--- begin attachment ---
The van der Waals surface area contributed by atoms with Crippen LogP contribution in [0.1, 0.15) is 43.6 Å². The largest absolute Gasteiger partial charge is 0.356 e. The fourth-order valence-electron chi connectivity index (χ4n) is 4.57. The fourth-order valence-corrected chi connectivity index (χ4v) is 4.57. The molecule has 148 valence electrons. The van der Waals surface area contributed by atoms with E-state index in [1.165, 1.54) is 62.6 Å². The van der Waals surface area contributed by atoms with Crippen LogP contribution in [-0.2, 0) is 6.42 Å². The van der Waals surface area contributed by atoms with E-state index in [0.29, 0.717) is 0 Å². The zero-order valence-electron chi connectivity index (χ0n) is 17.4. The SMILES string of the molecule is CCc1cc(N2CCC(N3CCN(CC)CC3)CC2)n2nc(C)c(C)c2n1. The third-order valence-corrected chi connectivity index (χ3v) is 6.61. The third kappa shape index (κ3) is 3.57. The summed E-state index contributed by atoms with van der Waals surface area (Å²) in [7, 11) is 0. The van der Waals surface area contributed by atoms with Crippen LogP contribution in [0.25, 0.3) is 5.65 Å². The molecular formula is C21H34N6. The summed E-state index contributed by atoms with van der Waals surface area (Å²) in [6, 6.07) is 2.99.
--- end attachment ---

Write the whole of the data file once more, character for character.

The van der Waals surface area contributed by atoms with Crippen LogP contribution in [0.1, 0.15) is 43.6 Å². The largest absolute Gasteiger partial charge is 0.356 e. The fourth-order valence-electron chi connectivity index (χ4n) is 4.57. The fourth-order valence-corrected chi connectivity index (χ4v) is 4.57. The molecule has 148 valence electrons. The van der Waals surface area contributed by atoms with E-state index in [1.165, 1.54) is 62.6 Å². The van der Waals surface area contributed by atoms with Crippen LogP contribution in [-0.2, 0) is 6.42 Å². The van der Waals surface area contributed by atoms with E-state index in [0.29, 0.717) is 0 Å². The zero-order valence-electron chi connectivity index (χ0n) is 17.4. The SMILES string of the molecule is CCc1cc(N2CCC(N3CCN(CC)CC3)CC2)n2nc(C)c(C)c2n1. The third-order valence-corrected chi connectivity index (χ3v) is 6.61. The third kappa shape index (κ3) is 3.57. The summed E-state index contributed by atoms with van der Waals surface area (Å²) in [7, 11) is 0. The van der Waals surface area contributed by atoms with Crippen LogP contribution in [0.25, 0.3) is 5.65 Å². The molecular formula is C21H34N6. The summed E-state index contributed by atoms with van der Waals surface area (Å²) in [6, 6.07) is 2.99.